Health Secretary Jeremy Hunt’s decision to impose a contract on junior doctors is provocative and damaging and will inflame the current dispute rather than help to settle it.
I recognise the huge contribution junior doctors make to the National Health Service and the years of dedicated training they undertake so that they can work safely to look after our health.
Patients, doctors, the British Medical Association and the public want an agreed settlement. The Secretary of State for Health is standing in the way of an agreement by imposing his own settlement. This whole dispute could have been handled so differently.
It is the Health Secretary’s failure to listen to junior doctors and his misrepresentation of research about care at weekends that has created such ill-will.
Everyone, including the British Medical Association, agrees with the need to reform the current junior doctors contract to make it fit the needs of patients and professionals alike. But even many of the senior health service managers who the government claimed were calling for the negotiations to end and a settlement to be imposed, have now denied doing so. It is clearly a government decision and one that is not supported by the vast majority of people who work in and manage the health service.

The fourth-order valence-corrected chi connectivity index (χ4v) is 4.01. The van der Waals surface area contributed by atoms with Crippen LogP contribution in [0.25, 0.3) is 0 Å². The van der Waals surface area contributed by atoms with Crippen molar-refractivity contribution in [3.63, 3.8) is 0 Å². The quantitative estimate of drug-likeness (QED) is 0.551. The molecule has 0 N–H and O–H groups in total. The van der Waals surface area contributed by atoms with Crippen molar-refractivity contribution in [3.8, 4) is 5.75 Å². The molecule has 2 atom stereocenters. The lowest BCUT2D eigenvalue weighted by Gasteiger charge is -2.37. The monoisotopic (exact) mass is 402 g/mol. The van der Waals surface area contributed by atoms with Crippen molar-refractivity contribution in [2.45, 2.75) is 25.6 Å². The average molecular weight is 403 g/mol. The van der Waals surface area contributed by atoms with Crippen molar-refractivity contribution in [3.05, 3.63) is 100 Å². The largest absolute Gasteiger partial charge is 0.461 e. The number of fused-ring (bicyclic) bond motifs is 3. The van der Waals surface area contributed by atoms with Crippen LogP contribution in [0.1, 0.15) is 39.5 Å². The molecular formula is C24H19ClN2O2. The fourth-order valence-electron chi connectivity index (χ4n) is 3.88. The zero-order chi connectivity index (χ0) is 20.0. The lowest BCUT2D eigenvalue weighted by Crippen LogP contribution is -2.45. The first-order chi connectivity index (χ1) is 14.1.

It is a government decision that will destroy morale which is already at rock bottom and threatens chaos in the NHS for months and years to come.
Imposing a contract is a sign of failure.
As a shadow Cabinet member, I am unable to sign Early Day Motions in Parliament. However, I supported the Opposition’s motion on October 28 which urged the government to guarantee that no junior doctor will have their pay cut as a result of a new contract; and called on the government to put forward proposals which are safe for patients and fair for junior doctors.
I believe that, even at this late stage, the government must get back around the negotiating table with junior doctors. If it does not do so, it will underline how reckless it is prepared to be with our NHS and show that it is prepared to put patient care at risk in the service of its self-defeating attempt to impose its will on junior doctors.